The EPA's Office of the Inspector General, the internal agency watchdog, said this week that improvements to the agency's emissions testing since the Volkswagen diesel scandal have been effective, but that more could be done.
According to a report in The Hill, emissions testing improvements have been effective overall since Volkswagen duped regulators regarding the emissions compliance of its TDI models.
The diesel cheating was uncovered by researchers at West Virginia University working on behalf of the International Council on Clean Transportation, which was preparing a report on the success of clean diesels. After the testing concluded that the diesels emitted up to 35 times the allowable emissions of smog-forming oxides of nitrogen, the report was never published, and the ICCT reported the findings to the EPA instead.
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In addition to diesel cheating, the scandal brought to light several inadequacies of the EPA's antiquated emissions testing regimen in an age of electronically controlled cars.
The EPA emissions tests were originally devised in 1975, using drive cycles that reflected traffic patterns and technology of the day. New test cycles were added in 2008 to reflect more modern driving with higher-powered cars and near-universal installation of air conditioning.
Automakers conduct most of the testing themselves and report data to the EPA. The EPA spot-checks some vehicles to ensure accuracy.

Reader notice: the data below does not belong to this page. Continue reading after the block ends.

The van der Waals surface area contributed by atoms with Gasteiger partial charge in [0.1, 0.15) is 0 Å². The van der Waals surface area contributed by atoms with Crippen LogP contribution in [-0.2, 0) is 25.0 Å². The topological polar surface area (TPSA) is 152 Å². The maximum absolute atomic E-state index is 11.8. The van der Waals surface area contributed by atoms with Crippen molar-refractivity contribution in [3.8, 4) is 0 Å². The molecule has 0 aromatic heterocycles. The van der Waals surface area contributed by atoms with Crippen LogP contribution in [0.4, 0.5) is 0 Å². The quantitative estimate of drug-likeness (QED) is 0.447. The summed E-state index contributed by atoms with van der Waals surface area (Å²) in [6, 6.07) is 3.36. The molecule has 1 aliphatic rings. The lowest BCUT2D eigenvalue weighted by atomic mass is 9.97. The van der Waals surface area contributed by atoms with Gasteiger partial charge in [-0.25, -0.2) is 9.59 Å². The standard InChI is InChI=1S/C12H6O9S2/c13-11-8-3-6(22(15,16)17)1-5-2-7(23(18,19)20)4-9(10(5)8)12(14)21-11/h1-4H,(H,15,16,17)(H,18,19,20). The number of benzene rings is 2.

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The diesel scandal brought to light technological cheating that allowed cars to detect test cycles and bring emissions into compliance during only tests and to pollute more in normal driving. Since then, the EPA has increased spot checks and has begun using more modern equipment that tests emissions in real-world driving, sometimes by mounting test equipment to the back of a car while it's on the road.
The Inspector General's report [PDF] says these measures have been successful in identifying and deterring emissions cheating, but recommends that the new measures could be even more effective if they were better integrated into the Agency's regular test procedures.
EDITOR'S NOTE: An earlier version of this article stated that the Volkswagen diesels emitted up to 37 times the legal limit of nitrogen oxides. According to the original announcement of the study posted by West Virginia University, the actual number was 35.